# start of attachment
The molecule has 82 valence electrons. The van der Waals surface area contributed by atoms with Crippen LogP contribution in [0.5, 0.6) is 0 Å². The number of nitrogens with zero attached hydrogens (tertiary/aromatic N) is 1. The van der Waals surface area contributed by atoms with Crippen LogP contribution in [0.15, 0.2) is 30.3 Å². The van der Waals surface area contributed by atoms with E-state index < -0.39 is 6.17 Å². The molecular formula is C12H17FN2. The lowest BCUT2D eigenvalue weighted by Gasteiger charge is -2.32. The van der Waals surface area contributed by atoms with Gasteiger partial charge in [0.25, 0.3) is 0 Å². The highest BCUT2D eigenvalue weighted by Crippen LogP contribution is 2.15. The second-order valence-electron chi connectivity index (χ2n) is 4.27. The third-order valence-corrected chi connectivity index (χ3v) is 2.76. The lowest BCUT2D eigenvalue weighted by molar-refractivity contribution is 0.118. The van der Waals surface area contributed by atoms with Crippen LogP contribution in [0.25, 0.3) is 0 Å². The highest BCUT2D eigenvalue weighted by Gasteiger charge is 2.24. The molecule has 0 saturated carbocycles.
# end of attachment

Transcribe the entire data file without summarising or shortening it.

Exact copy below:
The molecule has 82 valence electrons. The van der Waals surface area contributed by atoms with Crippen LogP contribution in [0.5, 0.6) is 0 Å². The number of nitrogens with zero attached hydrogens (tertiary/aromatic N) is 1. The van der Waals surface area contributed by atoms with Crippen LogP contribution in [0.15, 0.2) is 30.3 Å². The van der Waals surface area contributed by atoms with E-state index < -0.39 is 6.17 Å². The molecular formula is C12H17FN2. The lowest BCUT2D eigenvalue weighted by Gasteiger charge is -2.32. The van der Waals surface area contributed by atoms with Gasteiger partial charge in [0.25, 0.3) is 0 Å². The highest BCUT2D eigenvalue weighted by Crippen LogP contribution is 2.15. The second-order valence-electron chi connectivity index (χ2n) is 4.27. The third-order valence-corrected chi connectivity index (χ3v) is 2.76. The lowest BCUT2D eigenvalue weighted by molar-refractivity contribution is 0.118. The van der Waals surface area contributed by atoms with Crippen LogP contribution in [0.25, 0.3) is 0 Å². The highest BCUT2D eigenvalue weighted by Gasteiger charge is 2.24. The molecule has 0 saturated carbocycles.